Much like America itself, the Chevrolet Corvette, the country's longest-running sports car, faced hard times in recent years.
A new era began Sunday night.
Inside a ramshackle industrial facility in northern Detroit, Chevrolet unveiled the 2014 Corvette C7, the model's first overhaul in nine years. It contains a next-generation V8 engine, a small-block LT1 that combines several advanced technologies into one package and takes drivers from 0 to 60 in less than four seconds.
But for Corvette, this isn't about statistics. "It's more than just a sports car," said GM design chief Ed Welburn. "It's an emotion. It's a passion. It is a vehicle that is larger than life."
For those reasons, it was perhaps the perfect vehicle to headline the first night of the North American International Auto Show. After years of economic doldrums brought on by the Great Recession, the auto industry needed a larger-than-life icon to help celebrate more than 15 million units sold in 2012.
Hundreds of sports-car enthusiasts hooted and hollered Sunday night as Chevrolet pulled curtains back and revealed the C7 inside the Russell Industrial Center, which felt more like a nightclub than a factory. They lingered around the bright-red specimen displayed for more than an hour after the reveal.
Most of the hard-core already knew some specifics about the model, like it's 450 horsepower and 450 pound-feet of torque.
Chevrolet added a twist, announcing the C7 will carry the Stingray name, a nod to the Corvette's early heritage throughout the 1960s.
"It matches the concept they had a couple of years ago, and they really hit the nail on the head," said John Dunlap, a 27-year-old Corvette owner and enthusiast who scored a ticket to Sunday's unveiling through the National Corvette Museum in Bowling Green, Ky.
He drove his 2002 C5 from Minerva, Ohio to Detroit for the unveiling. Years ago, he was tempted to upgrade to the C6, but was instead glad he waited for the oft-delayed C7 model.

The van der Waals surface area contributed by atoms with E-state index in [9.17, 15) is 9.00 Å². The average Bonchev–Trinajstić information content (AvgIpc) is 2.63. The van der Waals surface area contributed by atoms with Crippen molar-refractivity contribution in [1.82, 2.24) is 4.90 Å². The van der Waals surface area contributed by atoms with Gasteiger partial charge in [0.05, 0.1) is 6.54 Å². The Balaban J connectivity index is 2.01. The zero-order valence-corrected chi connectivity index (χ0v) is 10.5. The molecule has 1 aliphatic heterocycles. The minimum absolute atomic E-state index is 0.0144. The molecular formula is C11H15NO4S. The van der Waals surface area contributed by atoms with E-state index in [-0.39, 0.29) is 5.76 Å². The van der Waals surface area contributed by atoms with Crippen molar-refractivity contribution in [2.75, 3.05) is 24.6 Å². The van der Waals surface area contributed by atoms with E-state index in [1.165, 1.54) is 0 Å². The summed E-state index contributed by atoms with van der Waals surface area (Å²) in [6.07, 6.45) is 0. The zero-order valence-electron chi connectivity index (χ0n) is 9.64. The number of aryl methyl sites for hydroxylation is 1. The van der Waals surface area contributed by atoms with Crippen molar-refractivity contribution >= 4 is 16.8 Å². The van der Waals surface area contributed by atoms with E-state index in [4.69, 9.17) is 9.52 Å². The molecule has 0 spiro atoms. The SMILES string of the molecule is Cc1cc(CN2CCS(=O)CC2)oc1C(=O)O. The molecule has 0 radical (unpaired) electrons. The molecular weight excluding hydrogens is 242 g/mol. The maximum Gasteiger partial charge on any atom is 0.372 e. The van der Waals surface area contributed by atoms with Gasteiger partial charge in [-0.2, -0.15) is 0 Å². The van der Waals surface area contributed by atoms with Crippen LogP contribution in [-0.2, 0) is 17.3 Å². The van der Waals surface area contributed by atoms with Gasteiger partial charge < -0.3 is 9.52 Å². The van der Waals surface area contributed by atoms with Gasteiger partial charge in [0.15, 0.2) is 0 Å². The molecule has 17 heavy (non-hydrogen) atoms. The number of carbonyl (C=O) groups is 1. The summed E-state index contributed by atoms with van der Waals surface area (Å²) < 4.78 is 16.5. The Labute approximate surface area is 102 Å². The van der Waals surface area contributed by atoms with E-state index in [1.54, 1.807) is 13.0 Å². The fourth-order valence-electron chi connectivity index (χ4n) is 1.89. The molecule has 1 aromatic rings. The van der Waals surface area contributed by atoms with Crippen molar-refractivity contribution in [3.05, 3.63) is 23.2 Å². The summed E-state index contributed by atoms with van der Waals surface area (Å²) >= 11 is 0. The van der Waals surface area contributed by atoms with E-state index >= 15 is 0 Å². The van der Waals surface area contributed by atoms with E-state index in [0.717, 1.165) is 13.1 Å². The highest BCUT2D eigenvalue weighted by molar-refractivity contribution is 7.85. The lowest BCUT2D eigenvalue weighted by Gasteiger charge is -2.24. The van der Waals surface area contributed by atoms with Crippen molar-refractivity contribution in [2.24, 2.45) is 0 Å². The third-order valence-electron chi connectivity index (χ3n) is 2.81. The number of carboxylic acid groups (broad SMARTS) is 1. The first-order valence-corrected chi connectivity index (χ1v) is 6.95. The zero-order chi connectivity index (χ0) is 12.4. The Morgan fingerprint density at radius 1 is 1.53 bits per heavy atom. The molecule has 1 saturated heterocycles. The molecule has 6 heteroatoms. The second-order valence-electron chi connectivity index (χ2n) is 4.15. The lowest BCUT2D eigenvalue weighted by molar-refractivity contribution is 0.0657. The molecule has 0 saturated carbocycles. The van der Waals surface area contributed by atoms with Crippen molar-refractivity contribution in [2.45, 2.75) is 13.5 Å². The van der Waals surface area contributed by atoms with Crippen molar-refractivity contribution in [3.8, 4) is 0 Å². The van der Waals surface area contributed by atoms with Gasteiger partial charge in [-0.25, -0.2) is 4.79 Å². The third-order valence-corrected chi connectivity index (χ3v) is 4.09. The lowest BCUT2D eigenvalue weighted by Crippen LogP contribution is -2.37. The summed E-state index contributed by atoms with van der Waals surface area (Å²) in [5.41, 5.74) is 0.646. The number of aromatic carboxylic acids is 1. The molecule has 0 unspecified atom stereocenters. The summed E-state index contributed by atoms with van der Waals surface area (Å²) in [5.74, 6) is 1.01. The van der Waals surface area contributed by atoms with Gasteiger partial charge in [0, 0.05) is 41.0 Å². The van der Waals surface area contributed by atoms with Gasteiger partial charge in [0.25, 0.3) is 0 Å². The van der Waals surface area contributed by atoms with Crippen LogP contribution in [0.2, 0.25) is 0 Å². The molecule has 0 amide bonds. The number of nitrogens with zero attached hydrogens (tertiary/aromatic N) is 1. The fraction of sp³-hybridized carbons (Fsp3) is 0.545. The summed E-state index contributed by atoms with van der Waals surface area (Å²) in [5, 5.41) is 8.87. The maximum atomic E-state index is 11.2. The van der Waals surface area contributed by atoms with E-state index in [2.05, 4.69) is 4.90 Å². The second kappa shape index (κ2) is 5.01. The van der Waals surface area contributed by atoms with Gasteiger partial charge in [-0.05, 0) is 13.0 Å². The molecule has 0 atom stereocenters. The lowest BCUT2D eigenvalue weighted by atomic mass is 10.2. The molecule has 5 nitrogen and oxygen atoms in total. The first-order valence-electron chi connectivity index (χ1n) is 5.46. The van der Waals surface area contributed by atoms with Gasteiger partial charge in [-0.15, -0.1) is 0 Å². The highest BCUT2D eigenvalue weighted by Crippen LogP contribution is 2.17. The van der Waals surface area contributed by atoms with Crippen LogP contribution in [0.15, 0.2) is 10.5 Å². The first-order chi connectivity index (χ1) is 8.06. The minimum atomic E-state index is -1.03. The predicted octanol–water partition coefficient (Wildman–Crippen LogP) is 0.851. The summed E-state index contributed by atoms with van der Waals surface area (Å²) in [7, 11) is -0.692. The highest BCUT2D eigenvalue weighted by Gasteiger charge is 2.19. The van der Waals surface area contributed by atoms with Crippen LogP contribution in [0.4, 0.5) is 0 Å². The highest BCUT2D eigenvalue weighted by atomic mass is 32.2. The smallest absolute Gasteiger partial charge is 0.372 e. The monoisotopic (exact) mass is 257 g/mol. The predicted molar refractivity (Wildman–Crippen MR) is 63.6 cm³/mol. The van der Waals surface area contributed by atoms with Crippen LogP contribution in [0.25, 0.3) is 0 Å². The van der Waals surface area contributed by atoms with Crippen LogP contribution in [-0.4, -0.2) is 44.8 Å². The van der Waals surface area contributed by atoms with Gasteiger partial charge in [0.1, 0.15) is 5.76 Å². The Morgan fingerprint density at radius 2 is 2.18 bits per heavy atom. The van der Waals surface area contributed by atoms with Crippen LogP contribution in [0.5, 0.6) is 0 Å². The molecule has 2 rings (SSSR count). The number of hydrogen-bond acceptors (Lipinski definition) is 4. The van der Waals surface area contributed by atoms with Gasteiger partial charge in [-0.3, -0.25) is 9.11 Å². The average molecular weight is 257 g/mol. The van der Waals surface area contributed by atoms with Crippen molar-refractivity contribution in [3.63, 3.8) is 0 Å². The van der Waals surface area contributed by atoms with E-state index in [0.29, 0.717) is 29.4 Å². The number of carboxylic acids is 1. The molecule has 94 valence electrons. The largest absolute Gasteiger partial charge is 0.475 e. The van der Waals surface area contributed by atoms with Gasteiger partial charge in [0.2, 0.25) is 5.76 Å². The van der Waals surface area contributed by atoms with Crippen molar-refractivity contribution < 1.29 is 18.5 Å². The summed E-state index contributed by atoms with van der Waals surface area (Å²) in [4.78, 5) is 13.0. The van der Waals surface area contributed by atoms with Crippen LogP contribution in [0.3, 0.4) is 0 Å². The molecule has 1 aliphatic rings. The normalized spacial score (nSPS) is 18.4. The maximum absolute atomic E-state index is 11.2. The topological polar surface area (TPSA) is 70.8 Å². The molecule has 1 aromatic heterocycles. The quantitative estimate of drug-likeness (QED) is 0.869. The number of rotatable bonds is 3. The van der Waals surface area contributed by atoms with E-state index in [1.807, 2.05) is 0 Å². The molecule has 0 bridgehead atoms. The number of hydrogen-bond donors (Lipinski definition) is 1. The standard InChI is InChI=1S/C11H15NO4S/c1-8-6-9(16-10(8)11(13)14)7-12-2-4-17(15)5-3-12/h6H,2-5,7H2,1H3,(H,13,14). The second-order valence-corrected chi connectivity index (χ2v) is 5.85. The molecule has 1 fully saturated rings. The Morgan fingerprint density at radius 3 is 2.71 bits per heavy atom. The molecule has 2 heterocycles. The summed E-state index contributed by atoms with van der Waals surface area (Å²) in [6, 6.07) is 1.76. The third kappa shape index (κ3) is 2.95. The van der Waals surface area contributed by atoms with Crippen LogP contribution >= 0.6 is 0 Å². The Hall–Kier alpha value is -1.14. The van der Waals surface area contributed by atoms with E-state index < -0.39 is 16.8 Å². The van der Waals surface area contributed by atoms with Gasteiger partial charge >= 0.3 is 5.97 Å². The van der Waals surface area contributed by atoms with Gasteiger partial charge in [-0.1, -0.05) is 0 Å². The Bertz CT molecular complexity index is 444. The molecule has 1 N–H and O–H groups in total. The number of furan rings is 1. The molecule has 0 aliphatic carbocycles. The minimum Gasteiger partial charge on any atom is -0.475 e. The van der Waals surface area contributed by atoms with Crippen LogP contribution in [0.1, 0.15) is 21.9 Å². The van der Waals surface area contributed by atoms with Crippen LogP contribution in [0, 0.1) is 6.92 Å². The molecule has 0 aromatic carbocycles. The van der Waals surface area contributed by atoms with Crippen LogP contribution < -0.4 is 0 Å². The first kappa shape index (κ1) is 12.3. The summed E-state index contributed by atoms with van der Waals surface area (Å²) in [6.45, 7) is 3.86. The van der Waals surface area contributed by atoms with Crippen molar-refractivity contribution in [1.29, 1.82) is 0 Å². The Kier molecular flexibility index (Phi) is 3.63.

"They needed to make it sexier and relate it to its heritage," Dunlap said. "And the interior is going to blow our minds. Hopefully, that's really up there, the quality of the materials. I'm a touchy-feeling kind of guy, and the interior, before, was something that everyone knocked on."
Critics had panned the no-frills interior on the C6 model. But that was the least of Corvette's problems in recent years. There were few brands that symbolized the auto industry's crisis better.
As General Motors teetered on the brink of bankruptcy, the sports-car market was ravaged by the economy, losing approximately 41 percent of its sales from its pre-recession high. Sales of the Corvette, which debuted in 1953, slumped to their lowest numbers in nearly a half-century, falling to 13,164 in 2011.
Worse yet perhaps, the Corvette's more muscular sibling, the Chevy Camaro, gained a ton of attention after a mid-decade redesign that drove sales as high as 88,248 in 2011. But even as General Motors discarded sacred brands and models in the midst of its government-backed rescue, the Corvette endured.
"The soul of our company is indeed in Corvette," Mark Reuss, GM's chairman of North America, said Sunday. "Since 1953, through good times and bad for this company, there was always the Corvette, demonstrating what it means to win."
If there are nods to the Corvette's heritage in the new design, there are also subtle nods to the present competition. Gone are the car's trademark rounded tail lights, replaced with more boxy lights that resemble those found on the Camaro. That's not an update that sits well with many long-time Corvette owners.
"Many individuals are concerned about the rear square lights," said Tommy DeLuca, who owns a 2005 Corvette. "My concern would be how to differentiate the tail lights from other GM cars. The tail lights should be different so that anyone looking at the car will know it is a Corvette."
The C7 is one of 13 new Chevrolet products that will hit U.S. show rooms this year. Like many of the others, it arrives lighter than past models. Engineers said Sunday they had trimmed 90 pounds from the car, and used carbon fiber on even the base trim level.
Pricing was not announced Sunday night, but it is expected the base model of the C7 will cost more than the $49,600 of the base C6 predecessor. Fuel economy is expected to reach 18 miles per gallon in the city and 29 mpg on the highway.
Combine the overhauled interior with the substantial exterior changes with the structural differences and drop in weight, and it's a dramatically different car.
"It's a bigger departure from the C6 to the C7 than I think it was from the C5 to the C6," Dunlap said. "It has a more exotic look, a more sexy look. They're trying to get a lot of young people involved, and I think this is the car to do it."
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